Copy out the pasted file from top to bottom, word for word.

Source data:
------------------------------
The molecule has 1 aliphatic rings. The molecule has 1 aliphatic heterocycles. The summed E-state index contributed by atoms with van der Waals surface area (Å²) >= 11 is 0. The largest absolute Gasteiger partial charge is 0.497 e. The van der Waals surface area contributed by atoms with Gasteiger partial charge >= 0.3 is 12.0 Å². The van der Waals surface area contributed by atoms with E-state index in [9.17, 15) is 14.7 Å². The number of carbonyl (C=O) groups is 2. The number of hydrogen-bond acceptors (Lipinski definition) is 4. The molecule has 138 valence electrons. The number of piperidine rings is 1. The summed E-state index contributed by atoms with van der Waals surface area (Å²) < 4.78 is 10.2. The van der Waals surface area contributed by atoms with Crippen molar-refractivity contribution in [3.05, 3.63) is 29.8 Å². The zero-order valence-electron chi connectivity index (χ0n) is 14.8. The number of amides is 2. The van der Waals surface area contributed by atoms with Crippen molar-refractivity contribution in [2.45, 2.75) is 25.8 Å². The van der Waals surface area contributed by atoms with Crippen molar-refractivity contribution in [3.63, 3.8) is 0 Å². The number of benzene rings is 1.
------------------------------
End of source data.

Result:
The molecule has 1 aliphatic rings. The molecule has 1 aliphatic heterocycles. The summed E-state index contributed by atoms with van der Waals surface area (Å²) >= 11 is 0. The largest absolute Gasteiger partial charge is 0.497 e. The van der Waals surface area contributed by atoms with Gasteiger partial charge >= 0.3 is 12.0 Å². The van der Waals surface area contributed by atoms with E-state index in [9.17, 15) is 14.7 Å². The number of carbonyl (C=O) groups is 2. The number of hydrogen-bond acceptors (Lipinski definition) is 4. The molecule has 138 valence electrons. The number of piperidine rings is 1. The summed E-state index contributed by atoms with van der Waals surface area (Å²) < 4.78 is 10.2. The van der Waals surface area contributed by atoms with Crippen molar-refractivity contribution in [3.05, 3.63) is 29.8 Å². The zero-order valence-electron chi connectivity index (χ0n) is 14.8. The number of amides is 2. The van der Waals surface area contributed by atoms with Crippen molar-refractivity contribution in [2.45, 2.75) is 25.8 Å². The van der Waals surface area contributed by atoms with Crippen molar-refractivity contribution in [3.63, 3.8) is 0 Å². The number of benzene rings is 1.